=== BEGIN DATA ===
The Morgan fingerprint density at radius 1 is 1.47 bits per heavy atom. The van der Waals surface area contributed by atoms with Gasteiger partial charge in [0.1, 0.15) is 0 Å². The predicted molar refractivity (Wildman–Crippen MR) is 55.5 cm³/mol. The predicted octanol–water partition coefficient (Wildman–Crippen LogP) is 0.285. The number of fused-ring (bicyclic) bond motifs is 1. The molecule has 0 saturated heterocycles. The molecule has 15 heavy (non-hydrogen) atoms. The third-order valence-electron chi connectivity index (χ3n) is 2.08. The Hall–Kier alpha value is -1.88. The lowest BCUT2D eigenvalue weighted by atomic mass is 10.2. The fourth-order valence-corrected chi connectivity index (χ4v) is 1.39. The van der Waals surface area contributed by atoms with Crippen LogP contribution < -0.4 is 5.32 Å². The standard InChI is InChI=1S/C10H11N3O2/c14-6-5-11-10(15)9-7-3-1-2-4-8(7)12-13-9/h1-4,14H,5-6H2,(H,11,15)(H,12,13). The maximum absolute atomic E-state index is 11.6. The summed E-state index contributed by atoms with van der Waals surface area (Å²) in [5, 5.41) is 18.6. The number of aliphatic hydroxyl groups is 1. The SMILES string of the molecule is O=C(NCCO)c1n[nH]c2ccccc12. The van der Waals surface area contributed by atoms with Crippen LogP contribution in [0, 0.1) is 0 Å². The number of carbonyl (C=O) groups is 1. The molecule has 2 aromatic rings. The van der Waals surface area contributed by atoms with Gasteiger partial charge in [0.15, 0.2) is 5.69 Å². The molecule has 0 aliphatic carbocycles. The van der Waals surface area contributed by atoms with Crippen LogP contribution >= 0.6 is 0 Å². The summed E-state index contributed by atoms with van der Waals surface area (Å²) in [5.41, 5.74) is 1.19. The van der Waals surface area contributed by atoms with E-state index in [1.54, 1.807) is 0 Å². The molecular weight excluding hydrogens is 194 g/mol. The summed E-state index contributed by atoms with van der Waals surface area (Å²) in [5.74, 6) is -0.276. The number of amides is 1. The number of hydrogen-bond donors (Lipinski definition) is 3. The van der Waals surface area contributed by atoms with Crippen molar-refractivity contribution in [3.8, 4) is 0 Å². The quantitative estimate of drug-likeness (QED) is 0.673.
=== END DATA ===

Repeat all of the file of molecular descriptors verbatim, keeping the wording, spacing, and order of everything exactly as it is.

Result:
The Morgan fingerprint density at radius 1 is 1.47 bits per heavy atom. The van der Waals surface area contributed by atoms with Gasteiger partial charge in [0.1, 0.15) is 0 Å². The predicted molar refractivity (Wildman–Crippen MR) is 55.5 cm³/mol. The predicted octanol–water partition coefficient (Wildman–Crippen LogP) is 0.285. The number of fused-ring (bicyclic) bond motifs is 1. The molecule has 0 saturated heterocycles. The molecule has 15 heavy (non-hydrogen) atoms. The third-order valence-electron chi connectivity index (χ3n) is 2.08. The Hall–Kier alpha value is -1.88. The lowest BCUT2D eigenvalue weighted by atomic mass is 10.2. The fourth-order valence-corrected chi connectivity index (χ4v) is 1.39. The van der Waals surface area contributed by atoms with Crippen LogP contribution < -0.4 is 5.32 Å². The standard InChI is InChI=1S/C10H11N3O2/c14-6-5-11-10(15)9-7-3-1-2-4-8(7)12-13-9/h1-4,14H,5-6H2,(H,11,15)(H,12,13). The maximum absolute atomic E-state index is 11.6. The summed E-state index contributed by atoms with van der Waals surface area (Å²) in [5, 5.41) is 18.6. The number of aliphatic hydroxyl groups is 1. The SMILES string of the molecule is O=C(NCCO)c1n[nH]c2ccccc12. The van der Waals surface area contributed by atoms with Crippen LogP contribution in [0, 0.1) is 0 Å². The number of carbonyl (C=O) groups is 1. The molecule has 2 aromatic rings. The van der Waals surface area contributed by atoms with Gasteiger partial charge in [0.15, 0.2) is 5.69 Å². The molecule has 0 aliphatic carbocycles. The van der Waals surface area contributed by atoms with Crippen LogP contribution >= 0.6 is 0 Å². The summed E-state index contributed by atoms with van der Waals surface area (Å²) in [5.41, 5.74) is 1.19. The van der Waals surface area contributed by atoms with E-state index in [1.54, 1.807) is 0 Å². The molecular weight excluding hydrogens is 194 g/mol. The summed E-state index contributed by atoms with van der Waals surface area (Å²) in [5.74, 6) is -0.276. The number of amides is 1. The number of hydrogen-bond donors (Lipinski definition) is 3. The van der Waals surface area contributed by atoms with Crippen molar-refractivity contribution in [3.8, 4) is 0 Å². The quantitative estimate of drug-likeness (QED) is 0.673.